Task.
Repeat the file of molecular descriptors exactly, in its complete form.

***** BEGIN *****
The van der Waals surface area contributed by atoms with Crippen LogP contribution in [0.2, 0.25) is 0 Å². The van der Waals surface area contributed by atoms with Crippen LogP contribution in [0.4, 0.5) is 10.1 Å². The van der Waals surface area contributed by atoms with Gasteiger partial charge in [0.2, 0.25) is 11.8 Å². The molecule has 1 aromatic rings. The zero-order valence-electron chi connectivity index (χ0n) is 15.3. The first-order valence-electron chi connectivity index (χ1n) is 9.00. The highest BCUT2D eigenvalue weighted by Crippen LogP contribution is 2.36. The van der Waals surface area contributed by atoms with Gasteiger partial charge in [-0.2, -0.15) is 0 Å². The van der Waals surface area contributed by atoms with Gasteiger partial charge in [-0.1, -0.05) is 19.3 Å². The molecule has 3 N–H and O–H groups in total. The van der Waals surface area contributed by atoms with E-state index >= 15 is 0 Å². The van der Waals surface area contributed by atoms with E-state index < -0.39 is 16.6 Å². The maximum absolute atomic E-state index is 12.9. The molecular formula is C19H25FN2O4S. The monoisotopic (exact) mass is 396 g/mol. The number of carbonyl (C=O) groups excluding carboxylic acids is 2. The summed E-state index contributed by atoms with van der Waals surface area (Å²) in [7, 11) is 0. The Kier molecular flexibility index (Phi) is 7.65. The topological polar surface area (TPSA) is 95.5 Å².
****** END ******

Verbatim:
The van der Waals surface area contributed by atoms with Crippen LogP contribution in [0.2, 0.25) is 0 Å². The van der Waals surface area contributed by atoms with Crippen LogP contribution in [0.4, 0.5) is 10.1 Å². The van der Waals surface area contributed by atoms with Gasteiger partial charge in [0.2, 0.25) is 11.8 Å². The molecule has 1 aromatic rings. The zero-order valence-electron chi connectivity index (χ0n) is 15.3. The first-order valence-electron chi connectivity index (χ1n) is 9.00. The highest BCUT2D eigenvalue weighted by Crippen LogP contribution is 2.36. The van der Waals surface area contributed by atoms with Gasteiger partial charge in [-0.2, -0.15) is 0 Å². The van der Waals surface area contributed by atoms with Gasteiger partial charge in [-0.1, -0.05) is 19.3 Å². The molecule has 3 N–H and O–H groups in total. The van der Waals surface area contributed by atoms with E-state index >= 15 is 0 Å². The van der Waals surface area contributed by atoms with E-state index < -0.39 is 16.6 Å². The maximum absolute atomic E-state index is 12.9. The molecular formula is C19H25FN2O4S. The monoisotopic (exact) mass is 396 g/mol. The number of carbonyl (C=O) groups excluding carboxylic acids is 2. The summed E-state index contributed by atoms with van der Waals surface area (Å²) in [7, 11) is 0. The Kier molecular flexibility index (Phi) is 7.65. The topological polar surface area (TPSA) is 95.5 Å².